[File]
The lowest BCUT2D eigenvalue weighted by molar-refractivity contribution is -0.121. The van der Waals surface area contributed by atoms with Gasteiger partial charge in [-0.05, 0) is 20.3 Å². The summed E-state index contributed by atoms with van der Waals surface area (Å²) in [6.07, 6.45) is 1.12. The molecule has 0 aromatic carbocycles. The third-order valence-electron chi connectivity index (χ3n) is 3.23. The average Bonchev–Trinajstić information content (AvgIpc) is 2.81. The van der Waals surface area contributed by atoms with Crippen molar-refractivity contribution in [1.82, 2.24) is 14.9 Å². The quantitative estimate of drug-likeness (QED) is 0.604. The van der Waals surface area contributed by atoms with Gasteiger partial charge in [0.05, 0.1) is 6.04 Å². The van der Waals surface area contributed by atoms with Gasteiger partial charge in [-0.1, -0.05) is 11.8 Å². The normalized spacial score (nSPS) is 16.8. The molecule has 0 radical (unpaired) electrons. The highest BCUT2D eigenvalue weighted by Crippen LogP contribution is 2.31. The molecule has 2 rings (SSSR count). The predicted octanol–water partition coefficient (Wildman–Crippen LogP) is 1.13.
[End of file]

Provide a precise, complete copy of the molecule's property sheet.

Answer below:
The lowest BCUT2D eigenvalue weighted by molar-refractivity contribution is -0.121. The van der Waals surface area contributed by atoms with Gasteiger partial charge in [-0.05, 0) is 20.3 Å². The summed E-state index contributed by atoms with van der Waals surface area (Å²) in [6.07, 6.45) is 1.12. The molecule has 0 aromatic carbocycles. The third-order valence-electron chi connectivity index (χ3n) is 3.23. The average Bonchev–Trinajstić information content (AvgIpc) is 2.81. The van der Waals surface area contributed by atoms with Crippen molar-refractivity contribution in [1.82, 2.24) is 14.9 Å². The quantitative estimate of drug-likeness (QED) is 0.604. The van der Waals surface area contributed by atoms with Gasteiger partial charge in [0.05, 0.1) is 6.04 Å². The van der Waals surface area contributed by atoms with Gasteiger partial charge in [-0.1, -0.05) is 11.8 Å². The normalized spacial score (nSPS) is 16.8. The molecule has 0 radical (unpaired) electrons. The highest BCUT2D eigenvalue weighted by Crippen LogP contribution is 2.31. The molecule has 2 rings (SSSR count). The predicted octanol–water partition coefficient (Wildman–Crippen LogP) is 1.13.